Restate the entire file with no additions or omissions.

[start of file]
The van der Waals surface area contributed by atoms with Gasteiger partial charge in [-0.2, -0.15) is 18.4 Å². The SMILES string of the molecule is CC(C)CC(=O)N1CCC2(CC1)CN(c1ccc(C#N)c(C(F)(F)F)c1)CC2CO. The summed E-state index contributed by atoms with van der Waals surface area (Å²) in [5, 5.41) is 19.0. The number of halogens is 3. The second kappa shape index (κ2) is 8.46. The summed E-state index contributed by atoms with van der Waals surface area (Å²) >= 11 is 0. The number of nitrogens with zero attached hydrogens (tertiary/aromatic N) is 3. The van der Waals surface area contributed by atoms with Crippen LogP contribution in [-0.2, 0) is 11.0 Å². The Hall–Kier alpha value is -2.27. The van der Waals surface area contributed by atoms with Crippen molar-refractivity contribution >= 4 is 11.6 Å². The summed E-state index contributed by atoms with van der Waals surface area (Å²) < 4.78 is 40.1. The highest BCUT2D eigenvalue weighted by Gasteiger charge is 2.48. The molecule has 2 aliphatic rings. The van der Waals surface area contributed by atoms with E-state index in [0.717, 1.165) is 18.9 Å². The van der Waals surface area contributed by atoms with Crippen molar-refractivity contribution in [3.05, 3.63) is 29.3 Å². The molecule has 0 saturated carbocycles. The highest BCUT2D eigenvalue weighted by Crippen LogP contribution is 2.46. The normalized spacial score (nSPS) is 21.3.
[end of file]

The van der Waals surface area contributed by atoms with Gasteiger partial charge in [-0.2, -0.15) is 18.4 Å². The SMILES string of the molecule is CC(C)CC(=O)N1CCC2(CC1)CN(c1ccc(C#N)c(C(F)(F)F)c1)CC2CO. The summed E-state index contributed by atoms with van der Waals surface area (Å²) in [5, 5.41) is 19.0. The number of halogens is 3. The second kappa shape index (κ2) is 8.46. The summed E-state index contributed by atoms with van der Waals surface area (Å²) >= 11 is 0. The number of nitrogens with zero attached hydrogens (tertiary/aromatic N) is 3. The van der Waals surface area contributed by atoms with Crippen LogP contribution in [-0.2, 0) is 11.0 Å². The Hall–Kier alpha value is -2.27. The van der Waals surface area contributed by atoms with Crippen molar-refractivity contribution >= 4 is 11.6 Å². The summed E-state index contributed by atoms with van der Waals surface area (Å²) < 4.78 is 40.1. The highest BCUT2D eigenvalue weighted by Gasteiger charge is 2.48. The molecule has 2 aliphatic rings. The van der Waals surface area contributed by atoms with E-state index in [0.717, 1.165) is 18.9 Å². The van der Waals surface area contributed by atoms with Crippen molar-refractivity contribution in [3.05, 3.63) is 29.3 Å². The molecule has 0 saturated carbocycles. The highest BCUT2D eigenvalue weighted by Crippen LogP contribution is 2.46. The normalized spacial score (nSPS) is 21.3.